The BBC goes back to Levittown, Pennsylvania and finds that it looks like much of America:
Now, as then, the community is home to a diverse cross-section of middle-class voters. But whereas in 1960 unemployment rates were less than 6% and business in Levittown could not expand fast enough to meet growing demand, the outlook for current residents is grimmer…
Now, the outer roads around Levittown are lined with strip malls, and in them a dozen different grocery and convenience stores, a Super WalMart, McDonalds, and hotel chains.
The houses, once indistinguishable from one another, have developed individual flair: on one street, one house has painted pink brick face, while another has built a covered front porch…
It’s not a greying district by any means – thanks in part to the housing collapse, Levittown is once again an abundant source of inexpensive housing, and as a result more new families are moving here to get their start.
The Levittowns are often held up as exemplars of the massive suburban boom in the United States in the decades following World War Two. The mass production of the homes was unique then though the techniques would look fairly normal today. I like that this article emphasizes the changing nature of this suburb that was once derided for its similar looking homes and relatively homogenous population. We would do well to have such a view of all suburbs: they change over time even if some of the physical pieces, such as single-family homes or strip malls, are the same.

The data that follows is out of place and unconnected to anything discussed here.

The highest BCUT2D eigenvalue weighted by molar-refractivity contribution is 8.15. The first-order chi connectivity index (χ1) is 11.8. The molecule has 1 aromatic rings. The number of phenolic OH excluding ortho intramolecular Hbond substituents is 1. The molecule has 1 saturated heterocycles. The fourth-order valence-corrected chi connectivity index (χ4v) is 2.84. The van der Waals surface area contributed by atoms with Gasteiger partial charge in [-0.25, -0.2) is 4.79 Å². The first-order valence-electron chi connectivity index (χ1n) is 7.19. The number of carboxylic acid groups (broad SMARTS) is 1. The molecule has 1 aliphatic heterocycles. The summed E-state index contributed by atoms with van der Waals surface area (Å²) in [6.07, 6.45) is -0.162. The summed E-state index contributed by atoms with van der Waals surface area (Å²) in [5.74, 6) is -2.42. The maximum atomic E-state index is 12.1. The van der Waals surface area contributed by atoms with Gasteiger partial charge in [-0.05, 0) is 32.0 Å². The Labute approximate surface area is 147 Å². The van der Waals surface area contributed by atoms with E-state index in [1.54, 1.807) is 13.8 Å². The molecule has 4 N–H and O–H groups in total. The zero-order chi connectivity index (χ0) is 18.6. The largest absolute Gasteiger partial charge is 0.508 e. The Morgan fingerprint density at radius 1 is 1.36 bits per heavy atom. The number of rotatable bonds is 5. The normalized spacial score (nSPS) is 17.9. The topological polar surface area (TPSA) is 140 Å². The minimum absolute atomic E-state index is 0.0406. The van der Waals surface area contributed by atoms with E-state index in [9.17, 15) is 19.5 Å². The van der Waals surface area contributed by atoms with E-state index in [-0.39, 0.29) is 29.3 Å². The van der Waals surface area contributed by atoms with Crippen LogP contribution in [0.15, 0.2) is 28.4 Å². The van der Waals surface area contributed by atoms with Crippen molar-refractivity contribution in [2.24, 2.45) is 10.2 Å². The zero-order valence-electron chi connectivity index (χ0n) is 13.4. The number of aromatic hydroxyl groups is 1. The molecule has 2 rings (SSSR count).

The two best books I can recommend on Levittown(s):
1. The Levittowners by Herbert Gans. Based on ethnographic work conducted during the early years of the development, Gans combats some of the common suburban stereotypes.
2. Expanding the American Dream: Building and Rebuilding Levittown by Barbara Kelly. Kelly gives more details about how Levittown residents have customized their homes and what this means for the community.